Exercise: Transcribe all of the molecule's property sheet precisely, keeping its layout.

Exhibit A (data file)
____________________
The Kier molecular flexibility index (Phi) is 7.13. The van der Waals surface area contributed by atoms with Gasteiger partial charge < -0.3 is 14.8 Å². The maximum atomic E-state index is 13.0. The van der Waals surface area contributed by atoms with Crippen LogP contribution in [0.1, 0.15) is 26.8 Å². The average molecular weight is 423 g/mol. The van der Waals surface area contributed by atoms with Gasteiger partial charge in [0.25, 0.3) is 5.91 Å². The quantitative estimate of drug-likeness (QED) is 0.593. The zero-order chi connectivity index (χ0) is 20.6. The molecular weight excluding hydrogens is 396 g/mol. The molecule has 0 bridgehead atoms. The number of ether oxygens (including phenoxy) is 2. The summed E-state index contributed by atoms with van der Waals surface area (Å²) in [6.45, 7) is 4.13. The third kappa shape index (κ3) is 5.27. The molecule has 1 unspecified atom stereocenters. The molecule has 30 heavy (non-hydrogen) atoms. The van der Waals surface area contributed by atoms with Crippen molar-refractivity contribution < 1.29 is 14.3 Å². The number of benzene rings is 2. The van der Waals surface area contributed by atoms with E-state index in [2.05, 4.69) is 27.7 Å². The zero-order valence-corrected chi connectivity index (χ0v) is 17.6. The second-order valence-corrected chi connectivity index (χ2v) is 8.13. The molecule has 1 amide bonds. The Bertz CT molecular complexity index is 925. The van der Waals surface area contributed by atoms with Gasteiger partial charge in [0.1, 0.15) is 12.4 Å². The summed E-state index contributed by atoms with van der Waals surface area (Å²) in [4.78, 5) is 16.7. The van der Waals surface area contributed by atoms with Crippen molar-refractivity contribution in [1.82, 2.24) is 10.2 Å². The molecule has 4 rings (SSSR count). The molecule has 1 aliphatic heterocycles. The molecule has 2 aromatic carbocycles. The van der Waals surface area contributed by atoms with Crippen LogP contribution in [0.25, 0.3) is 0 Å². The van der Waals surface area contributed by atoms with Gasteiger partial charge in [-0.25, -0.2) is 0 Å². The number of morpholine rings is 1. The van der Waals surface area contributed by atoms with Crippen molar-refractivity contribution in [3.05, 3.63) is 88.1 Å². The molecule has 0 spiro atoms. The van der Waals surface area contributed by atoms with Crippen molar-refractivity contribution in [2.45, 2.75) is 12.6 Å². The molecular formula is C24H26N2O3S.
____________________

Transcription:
The Kier molecular flexibility index (Phi) is 7.13. The van der Waals surface area contributed by atoms with Gasteiger partial charge < -0.3 is 14.8 Å². The maximum atomic E-state index is 13.0. The van der Waals surface area contributed by atoms with Crippen LogP contribution in [0.1, 0.15) is 26.8 Å². The average molecular weight is 423 g/mol. The van der Waals surface area contributed by atoms with Gasteiger partial charge in [0.25, 0.3) is 5.91 Å². The quantitative estimate of drug-likeness (QED) is 0.593. The zero-order chi connectivity index (χ0) is 20.6. The molecular weight excluding hydrogens is 396 g/mol. The molecule has 0 bridgehead atoms. The number of ether oxygens (including phenoxy) is 2. The summed E-state index contributed by atoms with van der Waals surface area (Å²) in [6.45, 7) is 4.13. The third kappa shape index (κ3) is 5.27. The molecule has 1 unspecified atom stereocenters. The molecule has 30 heavy (non-hydrogen) atoms. The van der Waals surface area contributed by atoms with Crippen molar-refractivity contribution < 1.29 is 14.3 Å². The number of benzene rings is 2. The van der Waals surface area contributed by atoms with E-state index in [2.05, 4.69) is 27.7 Å². The zero-order valence-corrected chi connectivity index (χ0v) is 17.6. The second-order valence-corrected chi connectivity index (χ2v) is 8.13. The molecule has 1 amide bonds. The Bertz CT molecular complexity index is 925. The van der Waals surface area contributed by atoms with Gasteiger partial charge in [0.1, 0.15) is 12.4 Å². The summed E-state index contributed by atoms with van der Waals surface area (Å²) in [4.78, 5) is 16.7. The van der Waals surface area contributed by atoms with Crippen molar-refractivity contribution in [1.82, 2.24) is 10.2 Å². The molecule has 4 rings (SSSR count). The molecule has 1 aliphatic heterocycles. The molecule has 2 aromatic carbocycles. The van der Waals surface area contributed by atoms with Crippen LogP contribution in [0.25, 0.3) is 0 Å². The van der Waals surface area contributed by atoms with Gasteiger partial charge in [-0.25, -0.2) is 0 Å². The number of morpholine rings is 1. The van der Waals surface area contributed by atoms with Crippen molar-refractivity contribution in [3.05, 3.63) is 88.1 Å². The molecule has 0 spiro atoms. The van der Waals surface area contributed by atoms with Crippen molar-refractivity contribution in [2.45, 2.75) is 12.6 Å². The molecular formula is C24H26N2O3S.